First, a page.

AN earthquake which hit Colchester and district in 1884 is the largest in British recorded history – but there is nothing in the town to tell people of this remarkable event, a natural occurrence which is normally associated with other parts of the world.

For Colchester, however, it was not the first experience of an earthquake. In fact, the town has witnessed more such reported incidents than anywhere else in our country.

National records kept by the British Geological Survey, dating back to one in the Midlands in 1048, indicate six earthquakes have been felt in Colchester – of which that of 1884 is the one which has been written about with photographs of damaged buildings.

This was the Colchester Earthquake which attracted considerable national attention. While there are those who are aware of this incident in our town’s long history, there are very few who know of the other five, of which the one in 1692 was second in size.

Last year a plaque was placed in the pavement outside St Peter’s Church, on the information trail from North Station to High Street, which mentioned this earthquake but annoyingly did not give the year.

Growing up in Colchester, the opinion of those who ever mentioned the 1884 earthquake was that there had been no loss of life. There is no evidence that lives were lost in the earlier ones.

However, research in the 1970s seemingly proved that at least one person was killed – a girl at Rowhedge – with circumstantial evidence to suggest there could have been up to another three.

The 1884 earthquake caused much destruction in Colchester and surrounding countryside. The top of the spire of Lion Walk Congregational Church crashed to the ground, and the Roman Catholic church in Priory Street was badly damaged. Such was the destruction in the town, and villages to the south-east, with the epicentre at Wivenhoe, there was a nationwide public appeal to help those who had been affected.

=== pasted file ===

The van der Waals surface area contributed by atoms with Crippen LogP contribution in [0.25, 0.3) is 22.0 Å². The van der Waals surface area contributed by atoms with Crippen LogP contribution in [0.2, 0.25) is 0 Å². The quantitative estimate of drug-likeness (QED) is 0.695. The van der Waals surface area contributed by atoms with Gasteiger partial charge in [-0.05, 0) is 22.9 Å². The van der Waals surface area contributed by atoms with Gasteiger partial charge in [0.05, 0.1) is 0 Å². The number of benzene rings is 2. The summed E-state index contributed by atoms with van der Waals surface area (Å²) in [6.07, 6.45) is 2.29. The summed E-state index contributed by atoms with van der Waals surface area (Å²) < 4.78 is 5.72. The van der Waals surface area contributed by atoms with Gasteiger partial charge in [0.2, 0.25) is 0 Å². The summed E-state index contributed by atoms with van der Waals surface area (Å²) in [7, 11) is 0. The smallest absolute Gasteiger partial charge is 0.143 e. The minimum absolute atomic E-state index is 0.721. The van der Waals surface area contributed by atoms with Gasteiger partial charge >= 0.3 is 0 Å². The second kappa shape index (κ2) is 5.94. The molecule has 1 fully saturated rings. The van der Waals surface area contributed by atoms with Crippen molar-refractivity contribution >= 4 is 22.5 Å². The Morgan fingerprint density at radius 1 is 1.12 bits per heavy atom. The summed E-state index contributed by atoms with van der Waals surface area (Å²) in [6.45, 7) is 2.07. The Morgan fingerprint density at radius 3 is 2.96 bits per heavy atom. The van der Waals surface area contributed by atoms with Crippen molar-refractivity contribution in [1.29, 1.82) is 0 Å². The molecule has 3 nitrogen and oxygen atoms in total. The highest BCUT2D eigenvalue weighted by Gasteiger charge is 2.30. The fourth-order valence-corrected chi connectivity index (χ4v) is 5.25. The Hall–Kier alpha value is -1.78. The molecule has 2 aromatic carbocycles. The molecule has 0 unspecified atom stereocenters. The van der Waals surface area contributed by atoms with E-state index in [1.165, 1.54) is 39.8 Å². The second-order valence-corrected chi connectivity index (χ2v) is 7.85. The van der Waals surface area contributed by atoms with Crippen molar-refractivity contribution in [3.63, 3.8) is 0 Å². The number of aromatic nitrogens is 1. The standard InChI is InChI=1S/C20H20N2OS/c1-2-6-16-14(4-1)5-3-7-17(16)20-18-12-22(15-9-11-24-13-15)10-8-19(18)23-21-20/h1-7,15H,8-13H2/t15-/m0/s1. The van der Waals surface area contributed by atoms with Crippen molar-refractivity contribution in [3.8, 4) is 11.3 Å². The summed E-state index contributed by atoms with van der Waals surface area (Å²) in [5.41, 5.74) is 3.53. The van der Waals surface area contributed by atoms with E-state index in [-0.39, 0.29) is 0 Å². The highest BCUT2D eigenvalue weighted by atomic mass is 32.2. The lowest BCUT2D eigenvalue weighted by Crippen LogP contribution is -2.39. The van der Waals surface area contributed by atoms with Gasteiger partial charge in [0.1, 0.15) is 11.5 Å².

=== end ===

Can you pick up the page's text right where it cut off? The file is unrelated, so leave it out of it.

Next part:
Around 1,200 buildings were damaged, some so badly, they had to be demolished, of which perhaps that of the destroyed Langenhoe church was the most dramatic photographically.

Astonishingly, so far no photographs have emerged which I have seen of Lion Walk Church minus the top of its spire which crashed to the ground.The Bell pub at Old Heath was wrecked. Carriage windows of a train at North Station were broken and the driver thrown from his cab onto the platform.

There was widespread damage in Wivenhoe and Rowhedge, and also in several villages, including Peldon, which was hit particularly hard, and on Mersea Island, where large fissures were visible for days.

I believe the restored Little Wigborough church contains the only memorial plaque to the earthquake. It is astonishing that such a major event has been airbrushed from physical history everywhere else.

The shock of the earthquake was felt throughout much of Essex and as far as Devon and Ostend in Belgium.

To get a full account, I recommend you read The Great English Earthquake by Peter Haining, which was first published in 1976 after a considerable amount of research which brought together for the first time the real story of that eventful day Tuesday, April 22, 1884…a few seconds at 9.18am, a few seconds which brought widespread fear and destruction to Victorian Colchester.

  • Next week, the 1692 earthquake.